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Movie review ‘Entertainment’: It’s dog-tiring

Published Aug 8, 2014, 7:49 pm IST
Updated Mar 31, 2019, 1:38 pm IST
The film is one more reason why Bollywood should never attempt an animal-centric film
The film is one more reason why Bollywood should never attempt an animal-centric film.
 The film is one more reason why Bollywood should never attempt an animal-centric film.

Director: Sajid-Farhad

Cast: Akshay Kumar, Tamannah Bhatia, Prakash Raj, Sonu Sood, Mithun Chakraborty and Junior, the wonder dog


Rating: 1 star

When the credits introduce him as the “wonder dog” you expect to see well wonders. But what you get instead is him playing fetch the ball, on thin ice, (computer generated of course), wearing a hoodie, walking on a treadmill while the camera zooms in on his puppy eyes every five minutes.  That is how much he lives up to his name “Entertainment”, which is also this year’s contender for the most misleading film title. Oh and he barks too.

The film is one more reason why Bollywood should never attempt an animal-centric film. Nobody was expecting a Marley and Me here but then this film is not even able to provide the brainless fun which we had mentally prepared ourselves for. This reviewer is trying hard to not use the word “entertainment” for it has been redefined by director duo Farhad-Sajid.


The film tells the story of a struggler Akhil Lokhande (Akshay Kumar) whose profession is a mystery. From a phony umpire to a background dancer to a teleshopping channel actor, he seems to be trying everything to earn a living. His lady love Saakshi (Tamannaah Bhatia) is a television actress. They want to marry but Saakshi’s father Mithun Chakraborty won’t hear it. He wants a rich husband for his daughter. “No sympathy, only sampatti.”

Akshay, who has no game plan, vows to be rich and seal the deal. Luck shines on him in a way it can only happen in Bollywood when he stumbles upon an unopened chest in his home. He finds some letters and a locket that tells him he is the DNA of a Bangkok-based diamond merchant. DNA? Daddy’s Najayaz Aulad. In a serendipitous turn of events the daddy Dalip Tahil (confined to a garlanded photo frame) breathes his last leaving no legitimate waaris for his 3,000 crore property. Our Mr DNA promptly lands in Bangkok to claim his rightful share, only to find that everything has been left to the wonder dog Entertainment, who is his half-brother. The rest of the film is a game of one-upmanship or should we say one-updogship. First it’s Akshay versus Entertainment and then some mysterious second cousins, Karan and Arjun (played by Prakash Raj and Sonu Sood) appear out of nowhere to grab their share.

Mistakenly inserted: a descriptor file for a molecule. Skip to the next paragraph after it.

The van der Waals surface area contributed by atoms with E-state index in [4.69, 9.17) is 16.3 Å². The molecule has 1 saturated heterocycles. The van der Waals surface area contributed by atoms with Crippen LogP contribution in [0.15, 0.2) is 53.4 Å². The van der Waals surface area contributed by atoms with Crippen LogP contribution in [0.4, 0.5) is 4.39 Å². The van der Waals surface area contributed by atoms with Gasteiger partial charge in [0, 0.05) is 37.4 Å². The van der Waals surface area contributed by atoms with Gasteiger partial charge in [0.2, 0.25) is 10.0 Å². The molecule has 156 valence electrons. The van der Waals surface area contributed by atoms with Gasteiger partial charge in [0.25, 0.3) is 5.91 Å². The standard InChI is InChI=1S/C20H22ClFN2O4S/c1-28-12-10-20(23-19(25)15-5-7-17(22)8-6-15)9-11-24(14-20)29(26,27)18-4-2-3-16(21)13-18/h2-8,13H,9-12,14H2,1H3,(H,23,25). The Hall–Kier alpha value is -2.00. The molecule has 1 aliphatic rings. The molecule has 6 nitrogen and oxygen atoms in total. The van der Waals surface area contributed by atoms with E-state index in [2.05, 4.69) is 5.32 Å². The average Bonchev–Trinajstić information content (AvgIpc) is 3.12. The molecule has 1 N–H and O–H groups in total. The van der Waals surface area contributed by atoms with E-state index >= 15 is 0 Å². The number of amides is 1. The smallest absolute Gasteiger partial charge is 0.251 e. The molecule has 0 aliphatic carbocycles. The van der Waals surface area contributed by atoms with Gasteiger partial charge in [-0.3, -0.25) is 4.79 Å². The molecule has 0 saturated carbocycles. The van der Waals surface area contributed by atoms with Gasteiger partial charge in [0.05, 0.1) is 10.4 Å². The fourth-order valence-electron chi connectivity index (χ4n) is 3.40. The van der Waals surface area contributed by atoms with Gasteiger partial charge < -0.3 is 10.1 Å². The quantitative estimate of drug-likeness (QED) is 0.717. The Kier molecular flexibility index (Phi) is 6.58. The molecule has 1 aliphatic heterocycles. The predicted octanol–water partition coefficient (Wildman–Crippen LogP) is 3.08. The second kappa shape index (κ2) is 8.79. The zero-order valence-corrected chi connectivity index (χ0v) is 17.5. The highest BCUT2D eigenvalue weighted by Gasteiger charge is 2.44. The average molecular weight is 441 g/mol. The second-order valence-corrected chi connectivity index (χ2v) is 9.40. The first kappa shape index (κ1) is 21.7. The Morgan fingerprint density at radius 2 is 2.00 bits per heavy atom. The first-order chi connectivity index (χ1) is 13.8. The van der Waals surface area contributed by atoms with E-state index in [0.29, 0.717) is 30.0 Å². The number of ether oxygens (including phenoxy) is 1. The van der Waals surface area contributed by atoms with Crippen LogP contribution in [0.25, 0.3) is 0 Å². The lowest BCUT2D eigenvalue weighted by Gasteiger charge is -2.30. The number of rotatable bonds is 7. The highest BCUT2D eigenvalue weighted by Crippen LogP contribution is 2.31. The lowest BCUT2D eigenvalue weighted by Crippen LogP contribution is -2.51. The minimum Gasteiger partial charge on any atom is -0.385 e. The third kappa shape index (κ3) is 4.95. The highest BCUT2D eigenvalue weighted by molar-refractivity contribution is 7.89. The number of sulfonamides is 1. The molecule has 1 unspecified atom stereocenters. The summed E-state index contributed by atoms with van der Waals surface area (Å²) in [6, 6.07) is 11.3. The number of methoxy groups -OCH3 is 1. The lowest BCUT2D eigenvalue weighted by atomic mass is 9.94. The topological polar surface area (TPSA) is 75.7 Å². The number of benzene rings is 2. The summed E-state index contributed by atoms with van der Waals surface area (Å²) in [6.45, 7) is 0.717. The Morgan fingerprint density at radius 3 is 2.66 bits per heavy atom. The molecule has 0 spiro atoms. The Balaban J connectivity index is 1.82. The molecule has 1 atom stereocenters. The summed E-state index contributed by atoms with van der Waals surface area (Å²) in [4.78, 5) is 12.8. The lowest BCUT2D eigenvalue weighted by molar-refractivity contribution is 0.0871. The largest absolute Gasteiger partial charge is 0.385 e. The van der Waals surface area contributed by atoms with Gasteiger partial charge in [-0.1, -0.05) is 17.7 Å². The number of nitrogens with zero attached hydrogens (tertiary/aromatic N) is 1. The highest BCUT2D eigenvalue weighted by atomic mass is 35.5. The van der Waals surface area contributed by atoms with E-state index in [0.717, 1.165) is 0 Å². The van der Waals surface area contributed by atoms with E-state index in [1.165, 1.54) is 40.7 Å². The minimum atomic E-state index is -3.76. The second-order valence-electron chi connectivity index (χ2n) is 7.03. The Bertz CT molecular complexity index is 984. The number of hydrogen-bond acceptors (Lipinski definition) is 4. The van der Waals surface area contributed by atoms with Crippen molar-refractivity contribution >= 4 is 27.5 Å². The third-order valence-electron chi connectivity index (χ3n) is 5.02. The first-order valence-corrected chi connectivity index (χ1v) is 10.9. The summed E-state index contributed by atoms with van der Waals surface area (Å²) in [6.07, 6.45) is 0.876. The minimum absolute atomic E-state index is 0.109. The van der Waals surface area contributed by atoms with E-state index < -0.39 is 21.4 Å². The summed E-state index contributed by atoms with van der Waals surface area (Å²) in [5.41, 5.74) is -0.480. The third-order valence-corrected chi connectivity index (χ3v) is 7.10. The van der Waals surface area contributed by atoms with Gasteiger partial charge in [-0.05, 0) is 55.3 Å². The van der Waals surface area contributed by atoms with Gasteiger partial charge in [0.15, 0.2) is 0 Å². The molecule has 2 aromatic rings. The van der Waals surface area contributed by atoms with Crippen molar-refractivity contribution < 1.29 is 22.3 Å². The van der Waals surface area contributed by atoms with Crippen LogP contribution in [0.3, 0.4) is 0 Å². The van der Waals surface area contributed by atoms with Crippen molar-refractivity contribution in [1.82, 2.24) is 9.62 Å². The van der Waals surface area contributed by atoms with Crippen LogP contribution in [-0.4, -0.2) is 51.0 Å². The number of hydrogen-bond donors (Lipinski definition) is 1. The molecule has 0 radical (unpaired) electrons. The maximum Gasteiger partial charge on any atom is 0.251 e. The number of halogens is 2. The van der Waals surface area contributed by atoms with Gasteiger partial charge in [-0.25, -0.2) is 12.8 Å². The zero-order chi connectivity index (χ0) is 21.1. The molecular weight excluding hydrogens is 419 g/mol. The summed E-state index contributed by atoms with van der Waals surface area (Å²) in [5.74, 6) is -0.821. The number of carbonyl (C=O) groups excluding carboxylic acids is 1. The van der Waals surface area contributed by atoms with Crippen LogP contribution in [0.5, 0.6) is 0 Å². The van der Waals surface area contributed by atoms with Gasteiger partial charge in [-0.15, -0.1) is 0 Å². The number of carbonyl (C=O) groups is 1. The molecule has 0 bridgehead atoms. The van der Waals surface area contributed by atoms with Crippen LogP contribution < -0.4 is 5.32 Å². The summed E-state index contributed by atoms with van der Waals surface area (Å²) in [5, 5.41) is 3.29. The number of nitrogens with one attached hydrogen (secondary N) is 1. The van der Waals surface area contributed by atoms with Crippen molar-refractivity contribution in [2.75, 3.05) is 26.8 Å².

The dialogues try to poke fun at Bollywood and television stereotypes but when it happens a little too often, at the rate of one joke per line, the film continues to fall deeper into the ditch it has dug. Just to give you an example: “Tut oh itna unlucky ali hai ki teri life ki toh Jacqueline lag gayi”. “Diya Mirza bhi lekar dhundega toh Deepak Tijori se aisa khazana nahi milega.” “Jaisi karni waisi Mamta Kulkarni” You get the picture.

For the most part of the film we wonder why is Akshay screaming so much. It’s surprising that his tonsils don’t pop out. But some lines had to be drawn I guess. The only real entertainment in the film is provided by Johnny Lever who plays a lawyer called Habibullah. You wish the funny man had more screen time.


Tamannah does a good job as the committed girlfriend ready to do anything Akshay asks her to, including seducing Prakash Raj and Sonu Sood. The two villains add to the ham fest with their cheesy lines and contorted expressions. As regards Mithun’s character who advises his daughter to marry a dog, the lesser said the better. A colossal waste of a veteran actor. And you can always count on Akshay (again very badly wasted in this film) to holler out every five minutes. There is a scene where when a dog dangles from Sonu’s crotch, Akshay screams, “Don’t move! The ball is in his court.”


There’s no story, no script and the worst CG ever, but there may be a chuckle or two. Perhaps that’s you laughing at yourself for having to lead such a dog’s life for 140 minutes to be precise.